• Orly? on 10.31.2012 at 10:46 am

    You “don’t quite understand” why BU Today would print an article about an alum who recently published a book?

    You “don’t quite understand” why they would print an article about how said book documents ghost stories around Boston (one you haven’t read), including BU’s own campus?

    You “don’t quite understand” why they would choose to print it on Halloween?

    Really? You can’t possibly in a million years imagine how this could be so?

    Did you know there are also articles about candy and fears on BU Today? It’s as if there’s something happening today that has to do with fears, candy, and the paranormal! WHAT COULD IT BE?! Let us clutch our pearls!

    And what does your being an employee have to do with anything else you’ve said?

    • justsaying on 10.31.2012 at 11:11 am

      Lol. Seriously. Happy Halloween!

  • Anyomous on 11.01.2012 at 8:55 pm

    To the comment done by Skeptic, I see you are an employee of BU but you must not have graduated from BU…it is offense, not offence. Sorry but poor grammar, especially from an employee at a college is just annoying.
    Second of all do you not read the other articles published on BU Today? Yes some are serious articles and others are just for fun and enlightening. I agree with Orly, what does being an employee at BU have to do with your comment? Yes, you do not have to agree with the paranormal, but that doesn’t mean it is still not a great article. To me you sound like someone who cannot enjoy a fun article and you are all about the seriousness in life…lighten up and enjoy life.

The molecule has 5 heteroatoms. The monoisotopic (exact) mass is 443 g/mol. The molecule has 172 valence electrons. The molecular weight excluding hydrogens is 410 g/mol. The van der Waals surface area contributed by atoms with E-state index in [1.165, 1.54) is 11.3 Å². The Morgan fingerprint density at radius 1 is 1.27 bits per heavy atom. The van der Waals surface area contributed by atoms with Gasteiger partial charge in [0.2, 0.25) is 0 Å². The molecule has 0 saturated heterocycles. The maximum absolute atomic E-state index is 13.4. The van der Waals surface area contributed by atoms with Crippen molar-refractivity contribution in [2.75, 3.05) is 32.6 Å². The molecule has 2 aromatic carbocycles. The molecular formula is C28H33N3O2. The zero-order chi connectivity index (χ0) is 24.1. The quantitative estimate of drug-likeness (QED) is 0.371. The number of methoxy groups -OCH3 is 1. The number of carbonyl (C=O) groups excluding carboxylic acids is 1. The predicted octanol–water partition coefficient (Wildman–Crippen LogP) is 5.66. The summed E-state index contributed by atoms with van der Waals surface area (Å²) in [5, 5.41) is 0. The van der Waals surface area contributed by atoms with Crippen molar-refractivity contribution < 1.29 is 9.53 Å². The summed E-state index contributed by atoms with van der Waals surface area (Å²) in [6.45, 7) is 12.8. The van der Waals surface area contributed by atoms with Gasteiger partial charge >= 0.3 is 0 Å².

• Anonymous on 11.02.2012 at 10:01 am

    Wow, I didn’t know that they changed Shelton Hall to Kilachand Hall. Oh, the power of money.

  • E on 11.04.2012 at 9:00 pm

    What’s the Myles Standish story that didn’t make the book? I’ve never heard about that one and I couldn’t find anything on the internet.

  • GhostsofBoston on 11.07.2012 at 6:13 pm

    Here’s an article in the Free Press about the alleged hauntings at Myles Standish and 515 Park Drive: http://dailyfreepress.com/2003/10/31/babe-ruth-boston-strangler-may-haunt-dorms/

  • Peter Gickas on 01.30.2015 at 9:39 am

    Why write a “ghost novel” about ghost’s in Provincetown,Ma?